South Korean researchers say that crypto winter will end before the financial year is over, but think that the US Federal Reserve’s attempts to bolster the United States economy could continue to influence crypto markets in the meantime.
The research was carried out by the domestic exchange Korbit and reported by Maeil Kyungjae. The exchange’s research unit predicted that a “prolonged” crypto winter – characterized by low or stagnant bitcoin (BTC) and altcoin prices – would continue for many months yet, but would finally end before the end of the fourth quarter of the current financial year.
The researchers looked at trends from previous crypto winters, and drew a parallel with the slump that began in late 2018.
Jeong Seok-moon, the head of Korbit’s research unit, was quoted as stating:
“This market downturn is similar to the ‘third crypto winter,’ which the markets experienced between the end of 2018 and early 2019.”
Jeong opined that the Fed’s “tightening” monetary policies had sparked a slump in late 2018. This slump, he said, was “unlike the first and second” crypto winters, which were “caused by internal factors in the cryptoasset markets.”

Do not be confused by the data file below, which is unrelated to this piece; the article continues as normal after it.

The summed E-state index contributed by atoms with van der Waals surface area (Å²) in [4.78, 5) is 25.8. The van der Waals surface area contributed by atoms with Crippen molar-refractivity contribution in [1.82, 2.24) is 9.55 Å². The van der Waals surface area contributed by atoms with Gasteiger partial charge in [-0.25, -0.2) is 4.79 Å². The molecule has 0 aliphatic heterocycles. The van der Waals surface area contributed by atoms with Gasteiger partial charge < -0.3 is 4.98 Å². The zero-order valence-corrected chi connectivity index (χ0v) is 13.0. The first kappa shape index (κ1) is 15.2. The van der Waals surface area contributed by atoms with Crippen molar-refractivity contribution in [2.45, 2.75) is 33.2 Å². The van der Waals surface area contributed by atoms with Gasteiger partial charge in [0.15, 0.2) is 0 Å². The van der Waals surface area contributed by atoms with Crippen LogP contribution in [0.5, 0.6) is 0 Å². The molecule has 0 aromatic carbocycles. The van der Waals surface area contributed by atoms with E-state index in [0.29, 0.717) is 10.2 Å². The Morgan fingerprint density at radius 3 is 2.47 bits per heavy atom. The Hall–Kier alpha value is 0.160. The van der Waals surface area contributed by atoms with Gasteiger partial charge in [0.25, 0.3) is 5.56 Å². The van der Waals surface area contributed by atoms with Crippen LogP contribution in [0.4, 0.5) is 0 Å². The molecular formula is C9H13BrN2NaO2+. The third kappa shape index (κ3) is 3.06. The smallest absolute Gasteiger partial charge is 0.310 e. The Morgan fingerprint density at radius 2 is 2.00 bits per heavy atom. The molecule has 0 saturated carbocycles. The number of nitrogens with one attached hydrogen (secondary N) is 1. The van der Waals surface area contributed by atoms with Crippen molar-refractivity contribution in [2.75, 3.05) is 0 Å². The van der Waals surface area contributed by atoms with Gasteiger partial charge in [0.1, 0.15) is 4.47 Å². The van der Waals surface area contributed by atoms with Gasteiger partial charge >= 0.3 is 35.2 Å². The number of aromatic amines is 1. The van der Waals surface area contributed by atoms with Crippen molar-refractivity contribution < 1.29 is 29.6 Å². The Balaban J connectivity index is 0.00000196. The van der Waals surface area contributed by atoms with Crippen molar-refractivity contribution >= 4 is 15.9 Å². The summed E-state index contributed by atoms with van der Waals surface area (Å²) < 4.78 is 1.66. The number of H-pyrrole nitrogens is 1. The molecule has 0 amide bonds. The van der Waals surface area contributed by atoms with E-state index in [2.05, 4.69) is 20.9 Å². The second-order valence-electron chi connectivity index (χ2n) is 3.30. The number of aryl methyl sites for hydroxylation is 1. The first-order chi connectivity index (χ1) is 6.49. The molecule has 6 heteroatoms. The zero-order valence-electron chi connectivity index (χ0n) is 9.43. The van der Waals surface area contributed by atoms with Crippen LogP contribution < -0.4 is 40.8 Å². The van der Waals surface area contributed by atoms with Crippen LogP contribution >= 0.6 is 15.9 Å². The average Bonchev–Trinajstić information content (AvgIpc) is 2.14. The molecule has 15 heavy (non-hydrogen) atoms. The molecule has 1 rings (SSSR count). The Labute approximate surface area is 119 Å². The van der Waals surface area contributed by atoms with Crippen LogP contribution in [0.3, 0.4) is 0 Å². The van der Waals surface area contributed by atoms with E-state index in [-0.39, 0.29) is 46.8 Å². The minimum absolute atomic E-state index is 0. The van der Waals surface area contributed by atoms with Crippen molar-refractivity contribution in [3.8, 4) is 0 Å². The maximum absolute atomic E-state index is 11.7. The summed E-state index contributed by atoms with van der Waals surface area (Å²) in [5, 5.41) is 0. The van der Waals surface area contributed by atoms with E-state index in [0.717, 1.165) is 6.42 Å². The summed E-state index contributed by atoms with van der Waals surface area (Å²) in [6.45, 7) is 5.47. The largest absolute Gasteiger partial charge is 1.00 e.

As such, he added, those “forecasting the timing of” the crypto market recovery would do well to pay attention to predictions about “when the Fed’s monetary policy stance might change.”
Korbit thinkers expect that “change” to happen in the fourth quarter, claiming that inflation would “gradually ease” during the second quarter of the year, with further positive news to come from the ISM manufacturing index.
Researchers at the Korbit rival Bithumb concurred. Hanguk Kyungjae quoted Lee Mi-sun, the head of Bithumb’s own research unit, was quoted as stating that the Fed’s rate-hiking policy was likely to be short-lived. She explained that the Fed was likely to start cutting rates again before the calendar year is out. Lee concluded:
“Bitcoin prices will bottom out in the second half of this [calendar] year, and will show signs of stabilization as the end of the year approaches.”